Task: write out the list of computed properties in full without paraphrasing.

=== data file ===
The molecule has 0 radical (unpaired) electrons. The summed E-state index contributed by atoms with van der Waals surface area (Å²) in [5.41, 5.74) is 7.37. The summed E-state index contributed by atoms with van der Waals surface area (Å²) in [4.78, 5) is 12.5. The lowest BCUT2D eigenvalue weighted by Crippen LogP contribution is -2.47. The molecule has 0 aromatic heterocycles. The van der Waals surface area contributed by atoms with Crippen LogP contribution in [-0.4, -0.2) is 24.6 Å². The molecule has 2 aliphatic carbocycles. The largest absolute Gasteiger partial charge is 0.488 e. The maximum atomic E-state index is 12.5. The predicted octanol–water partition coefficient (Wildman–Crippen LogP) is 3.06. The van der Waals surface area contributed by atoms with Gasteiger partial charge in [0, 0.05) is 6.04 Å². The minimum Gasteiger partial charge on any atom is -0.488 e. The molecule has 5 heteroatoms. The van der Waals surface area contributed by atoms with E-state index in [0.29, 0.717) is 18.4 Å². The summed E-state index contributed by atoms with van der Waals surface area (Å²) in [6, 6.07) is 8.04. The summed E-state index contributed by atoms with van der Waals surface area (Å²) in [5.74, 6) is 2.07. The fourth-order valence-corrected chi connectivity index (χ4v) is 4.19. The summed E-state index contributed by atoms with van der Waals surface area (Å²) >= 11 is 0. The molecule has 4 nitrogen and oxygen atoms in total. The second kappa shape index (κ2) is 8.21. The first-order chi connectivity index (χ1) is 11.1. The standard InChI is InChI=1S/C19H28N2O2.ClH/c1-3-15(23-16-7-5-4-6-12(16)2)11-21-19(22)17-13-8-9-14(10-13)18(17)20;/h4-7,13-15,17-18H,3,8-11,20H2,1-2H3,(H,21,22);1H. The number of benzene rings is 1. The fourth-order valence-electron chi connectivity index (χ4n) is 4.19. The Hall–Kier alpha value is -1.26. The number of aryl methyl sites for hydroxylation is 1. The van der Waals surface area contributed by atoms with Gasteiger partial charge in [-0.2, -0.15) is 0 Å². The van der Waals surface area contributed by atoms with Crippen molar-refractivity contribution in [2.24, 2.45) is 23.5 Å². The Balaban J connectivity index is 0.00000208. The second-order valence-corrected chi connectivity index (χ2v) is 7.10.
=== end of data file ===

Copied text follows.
The molecule has 0 radical (unpaired) electrons. The summed E-state index contributed by atoms with van der Waals surface area (Å²) in [5.41, 5.74) is 7.37. The summed E-state index contributed by atoms with van der Waals surface area (Å²) in [4.78, 5) is 12.5. The lowest BCUT2D eigenvalue weighted by Crippen LogP contribution is -2.47. The molecule has 0 aromatic heterocycles. The van der Waals surface area contributed by atoms with Crippen LogP contribution in [-0.4, -0.2) is 24.6 Å². The molecule has 2 aliphatic carbocycles. The largest absolute Gasteiger partial charge is 0.488 e. The maximum atomic E-state index is 12.5. The predicted octanol–water partition coefficient (Wildman–Crippen LogP) is 3.06. The van der Waals surface area contributed by atoms with Gasteiger partial charge in [0, 0.05) is 6.04 Å². The minimum Gasteiger partial charge on any atom is -0.488 e. The molecule has 5 heteroatoms. The van der Waals surface area contributed by atoms with E-state index in [0.29, 0.717) is 18.4 Å². The summed E-state index contributed by atoms with van der Waals surface area (Å²) in [6, 6.07) is 8.04. The summed E-state index contributed by atoms with van der Waals surface area (Å²) in [5.74, 6) is 2.07. The fourth-order valence-corrected chi connectivity index (χ4v) is 4.19. The summed E-state index contributed by atoms with van der Waals surface area (Å²) >= 11 is 0. The molecule has 4 nitrogen and oxygen atoms in total. The second kappa shape index (κ2) is 8.21. The first-order chi connectivity index (χ1) is 11.1. The standard InChI is InChI=1S/C19H28N2O2.ClH/c1-3-15(23-16-7-5-4-6-12(16)2)11-21-19(22)17-13-8-9-14(10-13)18(17)20;/h4-7,13-15,17-18H,3,8-11,20H2,1-2H3,(H,21,22);1H. The number of benzene rings is 1. The fourth-order valence-electron chi connectivity index (χ4n) is 4.19. The Hall–Kier alpha value is -1.26. The number of aryl methyl sites for hydroxylation is 1. The van der Waals surface area contributed by atoms with Gasteiger partial charge in [-0.2, -0.15) is 0 Å². The van der Waals surface area contributed by atoms with Crippen molar-refractivity contribution in [2.24, 2.45) is 23.5 Å². The Balaban J connectivity index is 0.00000208. The second-order valence-corrected chi connectivity index (χ2v) is 7.10.